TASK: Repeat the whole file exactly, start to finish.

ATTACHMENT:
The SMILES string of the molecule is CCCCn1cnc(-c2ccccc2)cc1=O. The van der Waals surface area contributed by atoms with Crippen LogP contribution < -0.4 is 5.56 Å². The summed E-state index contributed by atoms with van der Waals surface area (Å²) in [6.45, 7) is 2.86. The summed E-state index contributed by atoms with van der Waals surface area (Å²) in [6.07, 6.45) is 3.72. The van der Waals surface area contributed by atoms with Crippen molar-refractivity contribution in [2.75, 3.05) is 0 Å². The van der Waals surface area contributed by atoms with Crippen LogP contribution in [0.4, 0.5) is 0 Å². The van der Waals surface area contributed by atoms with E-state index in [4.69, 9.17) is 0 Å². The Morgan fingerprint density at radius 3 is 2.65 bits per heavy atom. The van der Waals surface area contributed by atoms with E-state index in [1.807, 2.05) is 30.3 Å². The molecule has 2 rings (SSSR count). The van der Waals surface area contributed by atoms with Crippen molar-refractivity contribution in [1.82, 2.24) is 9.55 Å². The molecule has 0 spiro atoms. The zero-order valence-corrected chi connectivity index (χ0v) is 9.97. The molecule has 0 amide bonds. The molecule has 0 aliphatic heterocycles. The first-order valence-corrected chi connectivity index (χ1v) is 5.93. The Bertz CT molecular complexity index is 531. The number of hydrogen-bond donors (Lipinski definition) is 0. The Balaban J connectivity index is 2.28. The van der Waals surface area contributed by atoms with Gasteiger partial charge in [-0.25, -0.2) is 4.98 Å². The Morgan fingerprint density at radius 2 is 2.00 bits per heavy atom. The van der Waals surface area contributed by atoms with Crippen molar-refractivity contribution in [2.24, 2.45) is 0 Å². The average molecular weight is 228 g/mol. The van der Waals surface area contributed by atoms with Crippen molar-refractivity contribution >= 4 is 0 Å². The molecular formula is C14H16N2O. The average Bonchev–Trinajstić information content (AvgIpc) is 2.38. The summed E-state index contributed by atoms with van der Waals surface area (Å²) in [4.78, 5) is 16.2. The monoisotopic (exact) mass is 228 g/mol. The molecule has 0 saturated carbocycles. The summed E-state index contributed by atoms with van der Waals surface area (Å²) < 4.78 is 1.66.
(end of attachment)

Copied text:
The SMILES string of the molecule is CCCCn1cnc(-c2ccccc2)cc1=O. The van der Waals surface area contributed by atoms with Crippen LogP contribution < -0.4 is 5.56 Å². The summed E-state index contributed by atoms with van der Waals surface area (Å²) in [6.45, 7) is 2.86. The summed E-state index contributed by atoms with van der Waals surface area (Å²) in [6.07, 6.45) is 3.72. The van der Waals surface area contributed by atoms with Crippen molar-refractivity contribution in [2.75, 3.05) is 0 Å². The van der Waals surface area contributed by atoms with Crippen LogP contribution in [0.4, 0.5) is 0 Å². The van der Waals surface area contributed by atoms with E-state index in [4.69, 9.17) is 0 Å². The Morgan fingerprint density at radius 3 is 2.65 bits per heavy atom. The van der Waals surface area contributed by atoms with E-state index in [1.807, 2.05) is 30.3 Å². The molecule has 2 rings (SSSR count). The van der Waals surface area contributed by atoms with Crippen molar-refractivity contribution in [1.82, 2.24) is 9.55 Å². The molecule has 0 spiro atoms. The zero-order valence-corrected chi connectivity index (χ0v) is 9.97. The molecule has 0 amide bonds. The molecule has 0 aliphatic heterocycles. The first-order valence-corrected chi connectivity index (χ1v) is 5.93. The Bertz CT molecular complexity index is 531. The number of hydrogen-bond donors (Lipinski definition) is 0. The Balaban J connectivity index is 2.28. The van der Waals surface area contributed by atoms with Gasteiger partial charge in [-0.25, -0.2) is 4.98 Å². The Morgan fingerprint density at radius 2 is 2.00 bits per heavy atom. The van der Waals surface area contributed by atoms with Crippen molar-refractivity contribution in [2.24, 2.45) is 0 Å². The average molecular weight is 228 g/mol. The van der Waals surface area contributed by atoms with Crippen molar-refractivity contribution >= 4 is 0 Å². The molecular formula is C14H16N2O. The average Bonchev–Trinajstić information content (AvgIpc) is 2.38. The summed E-state index contributed by atoms with van der Waals surface area (Å²) in [4.78, 5) is 16.2. The monoisotopic (exact) mass is 228 g/mol. The molecule has 0 saturated carbocycles. The summed E-state index contributed by atoms with van der Waals surface area (Å²) < 4.78 is 1.66.